This post is a repeat from last Thanksgiving, which evoked a healthy response from our readers. Why a repeat, you ask? Well, we have nearly twice the number of subscribers than we did then. Moreover, one friend told me that this poem became the blessing his family offered over their Thanksgiving meal. Besides, if Garrison Keillor could rerun favorite episodes of “Prairie Home Companion,” I can do the same.
To help prepare your mind, this verse is not a quick read-through and then on to the next item on your list. Set aside a place and time where it can sink in. I hope you enjoy it as much as I do…
A Thanksgiving Memory
(November 25, 2015)
I tried to recall a short, meaningful Thanksgiving poem for this week. But none came to mind that hadn’t by now morphed into a cliché.
Then I remembered a poem I reflected on often during my early 40’s—Pied Beauty. I read it scores of times, aloud and slowly. But I hadn’t picked it up since then, and I didn’t think of this as a “Thanksgiving” poem … until now.
I was drawn to Pied Beauty (still am) because it celebrates the beauty of that which is less than “perfect.” It reflects the beauty of that which lasts, unlike all the shiny toys dancing before our eyes.
So with a reverse twist I, at 70, thank Carlen at 40 for reminding me of this verse of praise by Gerard Manley Hopkins.
Published in 1877, this short verse is crafted for us to drink deeply as we whisper its words aloud. We don’t have to be a poet, or even a lover of poetry, to let these images of grace dance through the imperfections of our own lives.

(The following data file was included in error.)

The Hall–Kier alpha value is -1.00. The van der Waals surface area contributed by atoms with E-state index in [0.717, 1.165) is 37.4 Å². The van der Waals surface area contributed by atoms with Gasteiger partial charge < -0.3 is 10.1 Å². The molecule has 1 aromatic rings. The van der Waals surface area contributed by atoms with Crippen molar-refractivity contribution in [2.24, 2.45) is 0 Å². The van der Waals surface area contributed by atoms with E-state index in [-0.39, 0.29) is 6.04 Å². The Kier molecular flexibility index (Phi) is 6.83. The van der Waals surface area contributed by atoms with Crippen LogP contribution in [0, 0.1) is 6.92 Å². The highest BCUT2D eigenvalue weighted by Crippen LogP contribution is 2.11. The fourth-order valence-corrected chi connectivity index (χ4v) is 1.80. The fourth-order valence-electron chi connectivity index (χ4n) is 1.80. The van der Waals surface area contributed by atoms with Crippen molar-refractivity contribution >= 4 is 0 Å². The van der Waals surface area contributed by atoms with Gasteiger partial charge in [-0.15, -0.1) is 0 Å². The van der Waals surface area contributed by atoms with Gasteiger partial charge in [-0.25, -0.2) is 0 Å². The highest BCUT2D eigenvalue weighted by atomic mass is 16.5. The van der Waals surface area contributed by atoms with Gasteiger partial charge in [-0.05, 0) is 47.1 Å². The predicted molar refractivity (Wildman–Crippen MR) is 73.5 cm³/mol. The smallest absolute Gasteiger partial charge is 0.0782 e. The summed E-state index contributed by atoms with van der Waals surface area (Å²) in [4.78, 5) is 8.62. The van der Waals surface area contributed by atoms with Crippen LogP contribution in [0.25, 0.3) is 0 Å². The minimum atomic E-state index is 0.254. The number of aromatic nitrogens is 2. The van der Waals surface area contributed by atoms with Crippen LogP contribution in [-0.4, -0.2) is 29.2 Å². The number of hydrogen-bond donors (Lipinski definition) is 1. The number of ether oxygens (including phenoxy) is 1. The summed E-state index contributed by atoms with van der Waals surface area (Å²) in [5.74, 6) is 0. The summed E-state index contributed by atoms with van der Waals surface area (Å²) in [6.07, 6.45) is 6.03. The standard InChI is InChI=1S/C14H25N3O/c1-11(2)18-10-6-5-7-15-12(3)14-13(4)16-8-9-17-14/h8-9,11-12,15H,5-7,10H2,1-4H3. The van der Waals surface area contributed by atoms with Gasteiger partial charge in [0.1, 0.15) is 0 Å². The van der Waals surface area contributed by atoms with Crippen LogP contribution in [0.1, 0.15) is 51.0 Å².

by Gerard Manley Hopkins
Glory be to God for dappled things—
For skies of couple-colour as a brinded(1) cow;
For rose-moles all in stipple(2) upon trout that swim;
Fresh-firecoal chestnut-falls(3); finches’ wings;
Landscape plotted and pieced—fold, fallow, and plough;
And all trades, their gear and tackle and trim.
All things counter, original, spare, strange;
Whatever is fickle, freckled (who knows how?)
With swift, slow; sweet, sour; a-dazzle, dim;
He fathers-forth whose beauty is past change:
(1)Streaked or spotted; (2)Rose-colored dots or flecks; (3)Fallen chestnuts as red as burning coals.
Source: Gerard Manley Hopkins: Poems and Prose (Penguin Classics, 1985)
**Photographed by George Giberne, printed by Hills and Saunders. Photograph: National Portrait Gallery.
If interested, here’s a 45-second audio of Pied Beauty.
Enjoy your Thanksgiving season.
PS. Thanksgiving is here and Christmas is around the corner. If you think our story is worth sharing, you may want to give my book, A Path Revealed, to family and friends who would find value in it. Or maybe your book club would like to read and discuss it. You can purchase the book several ways: 1) At your local bookstore or at a Barnes & Noble, which can order it if it’s not on the shelf. 2) On Amazon. 3) Via my publisher Paraclete Press, which offers discounts for multiple copies. Contact Sr. Estelle Cole by phone: 774-801-2030 or by email: firstname.lastname@example.org.
PPS. Congratulations to Carolyn O. for winning the book drawing from the last post. She’s receiving Frena Gray-Davidson’s “Alzheimer’s Disease Frequently Asked Questions.”
PPPS. Feel free to forward this post to your friends and family. If you’d like to sign up for my blog, it’s free. Just click here.